Pill testing: the facts
Following a number of recent drug-related deaths at music festivals across Australia, pill testing has again become a hot topic across media outlets. But how does pill testing work, and does it really encourage drug use? UQ’s Dr Cheneal Puljević, Dr Ellen Leslie and Associate Professor Jason Ferris provide a brief overview of the available evidence.
What is pill testing?
Pill testing, also known as drug checking, involves the chemical analysis of illicit or unknown substances, to inform the owner of the contents of the pill. European countries such as the Netherlands and the UK have been providing pill testing facilities to the community or at festivals for years. In 2018, Australia held its first pill testing trial at the Groovin’ the Moo Festival in Canberra.
How does it work at festivals?
When a patron first enters a pill testing area, they meet with a trained harm reduction worker who explains the process. At the outset, patrons are informed that there is no safe level of drug use. Patrons then provide a sample of their substance – a thin scraping of a pill or sample of powder is enough – and a trained chemist analyses the sample, usually with an FTIR spectrometer, a device used to identify legal and illegal substances using a huge database of substances measured by labs around the world.
The chemist labels the substance as one of three classifications –the substance is what the person expected; the substance is different to what the person expected; or the substance contains a dangerous or undocumented substance. An example would be discovering the inclusion of fentanyl, a synthetic opioid 50 times more potent by weight than heroin, and often associated with overdose deaths.
After testing, a trained medical practitioner or harm reduction worker sits down for a private conversation with the patron. They discuss the potential dangers of using the substance and how to reduce their risk (e.g. not taking the substance or adjusting the dose). The patron can also be informed of appropriate health or drug services they can access.
Ultimately, pill testing allows people to make an informed decision about their drug use, which is often very difficult considering the unregulated nature of illicit drug production.
Recent pill testing trials at the Groovin’ the Moo Festival in Canberra and a UK festival found that 20-43 per cent of drugs tested were not what festival attendees believed they had purchased, placing them at risk of consuming contaminated or mislabelled drugs.
Pill testing also provides a crucial opportunity for health and harm reduction services to connect with people who use recreational drugs –one of the core objectives of pill testing. People who use recreational drugs are typically a difficult-to-reach group, as they often have little contact with health or drug services and are understandably tight-lipped about their drug use due to its illegal nature. However, it’s estimated that the UK trial reached one in five drug users at the festival.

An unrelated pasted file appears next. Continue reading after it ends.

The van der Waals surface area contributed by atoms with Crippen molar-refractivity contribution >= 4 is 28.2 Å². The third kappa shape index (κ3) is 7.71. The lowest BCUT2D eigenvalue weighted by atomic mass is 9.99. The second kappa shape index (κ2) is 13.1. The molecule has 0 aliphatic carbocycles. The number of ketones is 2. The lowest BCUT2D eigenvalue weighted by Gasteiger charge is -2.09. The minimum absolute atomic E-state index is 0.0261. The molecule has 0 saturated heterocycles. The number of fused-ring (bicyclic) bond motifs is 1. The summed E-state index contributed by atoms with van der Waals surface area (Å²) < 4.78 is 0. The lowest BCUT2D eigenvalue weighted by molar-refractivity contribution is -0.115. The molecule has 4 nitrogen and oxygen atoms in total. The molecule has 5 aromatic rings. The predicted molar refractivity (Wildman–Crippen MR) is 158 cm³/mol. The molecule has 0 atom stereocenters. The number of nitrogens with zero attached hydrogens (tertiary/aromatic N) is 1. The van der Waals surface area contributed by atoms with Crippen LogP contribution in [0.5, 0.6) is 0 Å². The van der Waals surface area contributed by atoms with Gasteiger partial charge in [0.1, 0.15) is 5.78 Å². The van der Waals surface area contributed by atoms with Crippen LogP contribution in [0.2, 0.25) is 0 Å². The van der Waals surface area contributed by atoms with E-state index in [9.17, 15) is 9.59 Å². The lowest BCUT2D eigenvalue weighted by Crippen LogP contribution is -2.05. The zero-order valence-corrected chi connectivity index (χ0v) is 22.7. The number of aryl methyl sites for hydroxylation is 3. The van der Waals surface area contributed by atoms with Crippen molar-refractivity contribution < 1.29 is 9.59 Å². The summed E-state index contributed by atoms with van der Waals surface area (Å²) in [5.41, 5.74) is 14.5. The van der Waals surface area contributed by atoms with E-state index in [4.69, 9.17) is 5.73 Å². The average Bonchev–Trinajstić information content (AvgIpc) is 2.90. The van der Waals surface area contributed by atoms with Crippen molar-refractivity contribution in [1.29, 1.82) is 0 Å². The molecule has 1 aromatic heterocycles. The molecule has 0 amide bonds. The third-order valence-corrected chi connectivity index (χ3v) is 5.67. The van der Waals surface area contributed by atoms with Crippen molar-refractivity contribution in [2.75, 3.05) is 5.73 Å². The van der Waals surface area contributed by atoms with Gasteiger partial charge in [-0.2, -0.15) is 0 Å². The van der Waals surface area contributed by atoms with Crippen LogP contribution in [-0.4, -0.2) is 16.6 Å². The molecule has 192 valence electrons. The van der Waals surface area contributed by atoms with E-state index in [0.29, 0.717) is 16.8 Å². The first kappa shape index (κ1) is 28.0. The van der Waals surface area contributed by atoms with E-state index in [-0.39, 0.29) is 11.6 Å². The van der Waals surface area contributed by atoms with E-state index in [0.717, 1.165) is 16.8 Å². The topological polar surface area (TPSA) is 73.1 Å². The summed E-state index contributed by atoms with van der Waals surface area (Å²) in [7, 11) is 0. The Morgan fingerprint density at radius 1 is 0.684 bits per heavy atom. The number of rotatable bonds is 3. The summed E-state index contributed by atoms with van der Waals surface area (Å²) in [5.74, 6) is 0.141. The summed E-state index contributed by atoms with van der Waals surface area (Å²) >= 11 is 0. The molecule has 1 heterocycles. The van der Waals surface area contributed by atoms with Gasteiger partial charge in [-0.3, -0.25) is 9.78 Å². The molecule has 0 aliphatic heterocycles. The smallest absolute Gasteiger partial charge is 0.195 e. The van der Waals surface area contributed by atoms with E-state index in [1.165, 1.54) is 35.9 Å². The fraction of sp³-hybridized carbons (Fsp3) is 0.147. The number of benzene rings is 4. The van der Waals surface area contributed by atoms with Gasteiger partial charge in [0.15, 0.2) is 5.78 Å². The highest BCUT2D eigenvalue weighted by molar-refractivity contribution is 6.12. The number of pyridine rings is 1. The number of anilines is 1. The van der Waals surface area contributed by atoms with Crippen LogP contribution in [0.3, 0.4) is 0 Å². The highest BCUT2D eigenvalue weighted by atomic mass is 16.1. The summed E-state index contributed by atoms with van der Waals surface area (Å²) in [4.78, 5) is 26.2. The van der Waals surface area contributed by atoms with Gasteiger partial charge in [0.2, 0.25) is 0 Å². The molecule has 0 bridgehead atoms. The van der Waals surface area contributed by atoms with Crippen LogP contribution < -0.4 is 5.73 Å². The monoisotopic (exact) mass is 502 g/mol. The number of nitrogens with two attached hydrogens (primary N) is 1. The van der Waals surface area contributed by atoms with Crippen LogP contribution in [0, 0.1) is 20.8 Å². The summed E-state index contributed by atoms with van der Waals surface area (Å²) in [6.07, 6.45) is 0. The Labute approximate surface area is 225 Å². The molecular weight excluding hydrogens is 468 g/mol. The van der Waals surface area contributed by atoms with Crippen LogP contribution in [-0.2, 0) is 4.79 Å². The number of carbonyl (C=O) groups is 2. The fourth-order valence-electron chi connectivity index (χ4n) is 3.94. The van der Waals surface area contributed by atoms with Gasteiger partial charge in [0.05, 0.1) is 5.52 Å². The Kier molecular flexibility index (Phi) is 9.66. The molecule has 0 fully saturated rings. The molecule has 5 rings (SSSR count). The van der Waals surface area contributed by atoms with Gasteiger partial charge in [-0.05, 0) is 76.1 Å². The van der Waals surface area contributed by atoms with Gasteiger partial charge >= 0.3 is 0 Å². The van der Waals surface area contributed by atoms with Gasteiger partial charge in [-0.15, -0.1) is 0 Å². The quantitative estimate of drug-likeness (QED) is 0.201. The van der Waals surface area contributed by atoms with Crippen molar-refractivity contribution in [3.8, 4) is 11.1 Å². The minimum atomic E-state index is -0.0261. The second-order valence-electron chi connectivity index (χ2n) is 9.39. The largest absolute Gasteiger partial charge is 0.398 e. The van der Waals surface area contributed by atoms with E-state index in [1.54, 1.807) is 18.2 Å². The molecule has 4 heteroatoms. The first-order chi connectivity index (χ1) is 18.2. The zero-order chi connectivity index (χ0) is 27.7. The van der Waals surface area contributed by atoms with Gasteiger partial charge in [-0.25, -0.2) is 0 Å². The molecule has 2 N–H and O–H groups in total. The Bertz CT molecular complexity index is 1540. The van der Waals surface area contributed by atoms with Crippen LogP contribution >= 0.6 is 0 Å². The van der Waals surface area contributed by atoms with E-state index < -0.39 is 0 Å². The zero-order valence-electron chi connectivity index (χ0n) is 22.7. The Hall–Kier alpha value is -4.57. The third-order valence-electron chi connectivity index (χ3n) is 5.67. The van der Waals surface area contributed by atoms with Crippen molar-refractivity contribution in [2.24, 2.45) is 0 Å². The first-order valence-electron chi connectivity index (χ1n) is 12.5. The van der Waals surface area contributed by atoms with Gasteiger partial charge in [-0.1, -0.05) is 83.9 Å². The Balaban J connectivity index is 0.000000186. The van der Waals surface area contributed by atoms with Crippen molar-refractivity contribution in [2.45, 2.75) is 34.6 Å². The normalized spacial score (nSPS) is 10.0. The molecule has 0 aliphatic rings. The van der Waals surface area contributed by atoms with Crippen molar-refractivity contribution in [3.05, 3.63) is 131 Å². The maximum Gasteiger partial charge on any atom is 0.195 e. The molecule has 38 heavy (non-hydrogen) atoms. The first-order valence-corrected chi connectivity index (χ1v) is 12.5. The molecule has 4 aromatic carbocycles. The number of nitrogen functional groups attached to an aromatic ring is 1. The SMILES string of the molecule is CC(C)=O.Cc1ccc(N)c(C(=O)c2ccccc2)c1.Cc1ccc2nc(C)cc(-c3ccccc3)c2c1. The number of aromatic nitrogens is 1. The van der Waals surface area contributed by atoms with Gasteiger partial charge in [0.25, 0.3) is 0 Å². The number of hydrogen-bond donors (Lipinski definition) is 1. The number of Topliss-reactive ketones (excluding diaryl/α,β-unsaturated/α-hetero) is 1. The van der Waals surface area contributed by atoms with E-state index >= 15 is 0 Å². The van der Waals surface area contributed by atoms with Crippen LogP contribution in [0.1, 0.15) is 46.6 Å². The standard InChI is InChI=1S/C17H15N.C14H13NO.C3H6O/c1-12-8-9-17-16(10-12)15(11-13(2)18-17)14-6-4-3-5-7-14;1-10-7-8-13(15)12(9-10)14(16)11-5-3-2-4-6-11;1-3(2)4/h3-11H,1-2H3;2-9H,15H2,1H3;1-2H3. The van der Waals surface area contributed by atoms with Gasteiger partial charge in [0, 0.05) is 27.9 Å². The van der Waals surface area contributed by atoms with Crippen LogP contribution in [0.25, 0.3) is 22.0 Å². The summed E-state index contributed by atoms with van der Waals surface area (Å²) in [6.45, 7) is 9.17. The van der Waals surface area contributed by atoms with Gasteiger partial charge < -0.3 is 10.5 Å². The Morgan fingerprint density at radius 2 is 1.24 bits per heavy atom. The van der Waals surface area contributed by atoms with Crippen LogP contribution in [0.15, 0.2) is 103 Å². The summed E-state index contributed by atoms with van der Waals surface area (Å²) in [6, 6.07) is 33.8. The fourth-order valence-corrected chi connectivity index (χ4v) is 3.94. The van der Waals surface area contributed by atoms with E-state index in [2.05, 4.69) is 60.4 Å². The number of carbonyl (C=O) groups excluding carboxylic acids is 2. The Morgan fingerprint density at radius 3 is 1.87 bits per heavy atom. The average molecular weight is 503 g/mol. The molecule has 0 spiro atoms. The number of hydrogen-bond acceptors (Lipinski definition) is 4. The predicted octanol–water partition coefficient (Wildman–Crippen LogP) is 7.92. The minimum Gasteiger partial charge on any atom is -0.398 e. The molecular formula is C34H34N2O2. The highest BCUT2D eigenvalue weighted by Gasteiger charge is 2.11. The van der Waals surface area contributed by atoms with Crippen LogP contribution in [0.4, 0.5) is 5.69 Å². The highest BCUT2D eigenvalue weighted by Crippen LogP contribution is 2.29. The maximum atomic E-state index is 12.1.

After pill testing, people may choose to dispose of their drugs through safe disposal methods offered by pill testing facilities, or to modify their use to reduce the risk of harm. In the UK trial, two-thirds of patrons whose sample was not what they thought they were disposed of further substances.
At Groovin’ the Moo’s pill testing trial in Canberra, 18 per cent of patrons decided not to use illicit drugs at the festival, while 12 per cent said they would use less of that drug.
Information gained from pill testing can also have an impact beyond the individuals who use the service. It can be used to inform early warning systems and drug market monitoring and assist emergency service provision (as evidenced by The Loop UK and Trimbos instituut). Information and warnings can also be communicated to the wider population of people who use drugs through announcements or texts sent by the festival and relevant health services, posts on drug-specific websites (e.g. pillreports.net), and through word-of-mouth. For example, at the Groovin’ the Moo trial, 90 per cent of people who used the service and knew others using the same drug reported they would share their test results.
Does pill testing encourage drug use?
No. All patrons are told, at least once, that the safest thing to do is to not take drugs. Pill testing provides a unique opportunity for harm reduction workers to inform patrons about the risks of the drug and what to do in the event of experiencing an adverse reaction. Whether we like it or not, people use drugs. In 2016, 43 per cent of Australians aged 14 and older said they had used an illicit drug at some point in their lifetime. A comparison of countries with and without pill testing services indicated no evidence of an increase in rates of drug use or mortality in countries with these services.
Ultimately, while not taking drugs is always the safest option, pill testing is a pragmatic approach that provides a unique opportunity to reduce the risks of potentially inevitable drug use. As explained by Director of the Drug Policy Modelling Program at the University of New South Wales Professor Alison Ritter – an expert in drug policy, encouraging young people not to do drugs is not mutually exclusive from offering pill testing – we can do both things at once.
Dr Cheneal Puljević is a Research Fellow in the area of substance use harm reduction at the Centre for Health Services Research at The University of Queensland.
Dr Ellen Leslie is a lecturer in alcohol, tobacco, and other drug use at the School of Public Health at The University of Queensland.
Associate Professor Jason Ferris is an expert on drug epidemiology from the Centre for Health Services Research at The University of Queensland.
People who support pill testing are encouraged by the authors of this blog to fill out this e-petition lodged with the Queensland Parliament.